Roman Polanski's Palme d'Or winner, The Pianist, swept the 28th Cesar Awards in Paris Saturday night. In the major categories the film took Best Picture, Best Director and Best Actor in what ended up to be a trouncing of odds-on favorite 8 Women.

Francois Ozon's musical murder mystery had been heavily touted to walk away with several prizes out of its 13 nominations - the most for any film this year - but in the end it was The Pianist: 7, 8 Women: 0.

Polanski, who also accepted awards on behalf of his crew who won several awards, seemed bowled over by the accolades bestowed upon him and his film which he dedicated to the "martyrs and heros" of the Warsaw Ghetto.

Adrien Brody, who took the best actor statuette, was moved to tears when he thanked Polanski and told the audience, "This is my first award, so thanks!"

The other big winner of the night was Se Souvenir Des Belles Choses, a first film by Zabou Breitman which won the best first film prize and awards for two of its actors: Isabelle Carre in the lead actress category and Bernard Le Coq for his supporting actor role. Best supporting actress went to Karin Viard for Embrassez Qui Vous Voudrez.

There is likely to be some controversy following the awards given that The Pianist, though a bona-fide French film, is an English-language production and Constantin Costa-Gavras' Amen - which took best screenplay - was also shot in English.

However, on the truly foreign side Pedro Almodovar's Oscar nominated Talk To Her won the newly inaugurated Best Film from the European Union award and Michael Moore's anti-gun documentary Bowling For Columbine took the Best Foreign Film prize. Response to both wins was ebullient especially as both directors are favorites in France and at Cannes. Moore made a point of thanking France for "standing up to America" referring to this country's stance against war with Iraq.

Honorary Cesars went to Meryl Streep who charmed the audience with a prepared speech in French. Spike Lee was also singled out and like countryman Moore spoke out against war. The third lifetime achievement Cesar went to New Wave veteran, actress Bernadette Laffont.

Despite protesters outside Paris' Chatelet Theatre representing "les intermittants du spectacle," working actors who are vying to be given recognised status in France, and one union representative who called for a boycott of all media on February 25th, the event came off without a hitch.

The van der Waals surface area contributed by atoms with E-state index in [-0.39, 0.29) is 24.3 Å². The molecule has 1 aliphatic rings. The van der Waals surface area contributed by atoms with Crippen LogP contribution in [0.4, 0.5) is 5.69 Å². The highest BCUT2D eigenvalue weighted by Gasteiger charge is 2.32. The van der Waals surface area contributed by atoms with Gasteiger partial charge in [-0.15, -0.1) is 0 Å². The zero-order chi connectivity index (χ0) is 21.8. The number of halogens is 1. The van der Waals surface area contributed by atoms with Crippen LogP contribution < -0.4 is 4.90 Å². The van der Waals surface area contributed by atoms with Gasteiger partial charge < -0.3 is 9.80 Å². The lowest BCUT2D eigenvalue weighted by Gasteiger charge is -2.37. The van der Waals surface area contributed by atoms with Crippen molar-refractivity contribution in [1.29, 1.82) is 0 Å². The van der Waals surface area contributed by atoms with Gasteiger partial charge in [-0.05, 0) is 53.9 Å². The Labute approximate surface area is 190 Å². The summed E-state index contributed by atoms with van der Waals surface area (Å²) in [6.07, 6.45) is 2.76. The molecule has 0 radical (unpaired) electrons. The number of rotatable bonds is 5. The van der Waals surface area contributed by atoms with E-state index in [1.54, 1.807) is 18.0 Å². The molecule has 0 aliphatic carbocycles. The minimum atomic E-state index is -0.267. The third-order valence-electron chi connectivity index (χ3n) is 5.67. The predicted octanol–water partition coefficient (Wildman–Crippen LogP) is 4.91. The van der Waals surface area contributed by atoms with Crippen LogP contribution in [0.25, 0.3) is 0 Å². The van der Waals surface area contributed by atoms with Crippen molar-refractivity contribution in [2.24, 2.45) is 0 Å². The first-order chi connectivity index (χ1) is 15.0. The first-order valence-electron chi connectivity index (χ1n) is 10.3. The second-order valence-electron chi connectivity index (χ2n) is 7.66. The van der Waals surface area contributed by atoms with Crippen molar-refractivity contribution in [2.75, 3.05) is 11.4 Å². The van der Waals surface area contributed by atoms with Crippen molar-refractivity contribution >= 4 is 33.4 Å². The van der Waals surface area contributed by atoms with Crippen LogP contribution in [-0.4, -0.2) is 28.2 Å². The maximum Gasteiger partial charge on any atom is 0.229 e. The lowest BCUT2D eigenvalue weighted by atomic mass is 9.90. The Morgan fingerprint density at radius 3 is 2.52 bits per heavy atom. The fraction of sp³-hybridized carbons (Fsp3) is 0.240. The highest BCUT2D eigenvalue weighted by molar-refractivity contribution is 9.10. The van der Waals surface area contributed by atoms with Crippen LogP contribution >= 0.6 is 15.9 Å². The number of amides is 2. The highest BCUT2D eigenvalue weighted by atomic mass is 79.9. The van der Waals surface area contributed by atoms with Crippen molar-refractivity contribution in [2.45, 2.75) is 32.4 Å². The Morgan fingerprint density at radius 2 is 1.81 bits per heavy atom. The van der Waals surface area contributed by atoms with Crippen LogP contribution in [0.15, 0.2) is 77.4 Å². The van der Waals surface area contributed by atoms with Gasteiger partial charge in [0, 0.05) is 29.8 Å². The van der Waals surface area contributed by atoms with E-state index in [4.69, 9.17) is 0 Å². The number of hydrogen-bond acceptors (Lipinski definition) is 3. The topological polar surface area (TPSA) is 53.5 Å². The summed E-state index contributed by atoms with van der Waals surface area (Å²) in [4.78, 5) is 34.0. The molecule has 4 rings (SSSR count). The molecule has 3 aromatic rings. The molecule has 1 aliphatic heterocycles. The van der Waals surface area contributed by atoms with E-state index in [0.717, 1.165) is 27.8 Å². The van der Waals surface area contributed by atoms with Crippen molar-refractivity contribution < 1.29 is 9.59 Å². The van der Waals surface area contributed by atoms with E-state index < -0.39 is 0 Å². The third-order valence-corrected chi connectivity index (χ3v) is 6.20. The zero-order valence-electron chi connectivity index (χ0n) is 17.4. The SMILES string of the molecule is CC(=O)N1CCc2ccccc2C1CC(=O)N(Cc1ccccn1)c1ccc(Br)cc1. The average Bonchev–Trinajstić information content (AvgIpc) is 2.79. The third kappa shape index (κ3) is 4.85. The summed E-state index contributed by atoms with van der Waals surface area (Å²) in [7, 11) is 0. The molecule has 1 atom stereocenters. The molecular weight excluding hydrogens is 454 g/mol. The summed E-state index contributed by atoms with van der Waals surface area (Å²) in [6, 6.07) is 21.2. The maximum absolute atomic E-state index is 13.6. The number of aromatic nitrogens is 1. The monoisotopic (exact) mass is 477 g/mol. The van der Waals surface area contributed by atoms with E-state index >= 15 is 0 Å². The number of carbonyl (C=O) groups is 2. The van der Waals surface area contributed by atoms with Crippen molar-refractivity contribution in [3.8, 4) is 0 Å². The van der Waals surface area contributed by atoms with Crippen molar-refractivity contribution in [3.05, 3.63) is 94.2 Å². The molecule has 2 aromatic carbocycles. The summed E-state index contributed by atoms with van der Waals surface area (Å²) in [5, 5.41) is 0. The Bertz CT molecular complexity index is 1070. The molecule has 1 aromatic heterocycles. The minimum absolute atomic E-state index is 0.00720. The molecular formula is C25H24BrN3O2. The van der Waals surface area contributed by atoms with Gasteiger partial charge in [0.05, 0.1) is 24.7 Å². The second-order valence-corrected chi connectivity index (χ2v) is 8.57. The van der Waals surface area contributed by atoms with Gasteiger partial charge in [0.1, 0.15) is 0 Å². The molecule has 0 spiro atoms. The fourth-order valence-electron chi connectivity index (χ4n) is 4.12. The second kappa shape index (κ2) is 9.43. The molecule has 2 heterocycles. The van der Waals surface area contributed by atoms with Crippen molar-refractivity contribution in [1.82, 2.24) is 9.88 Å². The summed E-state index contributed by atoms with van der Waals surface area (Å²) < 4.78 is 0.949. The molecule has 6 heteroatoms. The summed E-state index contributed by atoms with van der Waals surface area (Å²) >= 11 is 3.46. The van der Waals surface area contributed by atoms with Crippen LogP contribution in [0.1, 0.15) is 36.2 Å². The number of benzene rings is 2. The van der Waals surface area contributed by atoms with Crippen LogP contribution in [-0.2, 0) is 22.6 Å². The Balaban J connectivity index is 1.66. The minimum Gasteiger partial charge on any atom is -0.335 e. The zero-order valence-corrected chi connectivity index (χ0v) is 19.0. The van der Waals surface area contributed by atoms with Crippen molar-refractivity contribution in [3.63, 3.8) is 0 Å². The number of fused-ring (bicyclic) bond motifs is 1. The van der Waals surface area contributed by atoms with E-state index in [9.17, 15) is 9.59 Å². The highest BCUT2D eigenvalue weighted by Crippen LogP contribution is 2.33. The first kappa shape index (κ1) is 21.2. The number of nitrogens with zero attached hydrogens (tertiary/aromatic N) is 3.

Still, a pall hung over the room as the night was dedicated to the recently deceased Daniel Toscan du Plantier - president of the Cesar academy and of Unifrance. The ceremony opened with a montage of pictures of Toscan and a tribute read by an emotional Isabelle Huppert.

Full List of Awards

Best French Film - The Pianist
Best Director - Roman Polanski (The Pianist)
Best Actor - Adrien Brody (The Pianist)
Best Actress - Isabelle Carre (Se Souvenir des Belles Choses)
Best Supporting Actor - Bernard Le Coq (Se Souvenir des Belles Choses)
Best Supporting Actress - Karin Viard (Embrassez Qui Vous Voudrez)
Best New Talent (Male) - Jean-Paul Rouve (Monsieur Batignolle)
Best New Talent (Female) - Cecile de France (Europudding)
Best First Film - Se Souvenir des Belles Choses (Zabou Breitman)
Best Screenplan (adapted or orignial) - Costa-Gavras and Jean-Claude Grumberg (Amen)
Best Foreign Film - Bowling For Columbine (Michael Moore)
Best Film from the European Union - Talk To Her (Pedro Almodovar)
Best Score - Wojciech Kilar (The Pianist)
Best Cinematography - Jeanne Lapoirie (The Pianist)
Best Art Direction - Allan Starski (The Pianist)
Best Costumes - Philippe Guillotel, Tanino Liberatore and Florence Sadaune (Asterix And Obelix: Mission Cleopatra)
Best Sound - Jean-Marie Blondel, Gerard Hardy and Dean Humphreys (The Pianist)
Best Editing - Nicolas Philibert (Etre Et Avoir)
Best Short Film - Peau De Vache (Gerard Hustache-Mathieu)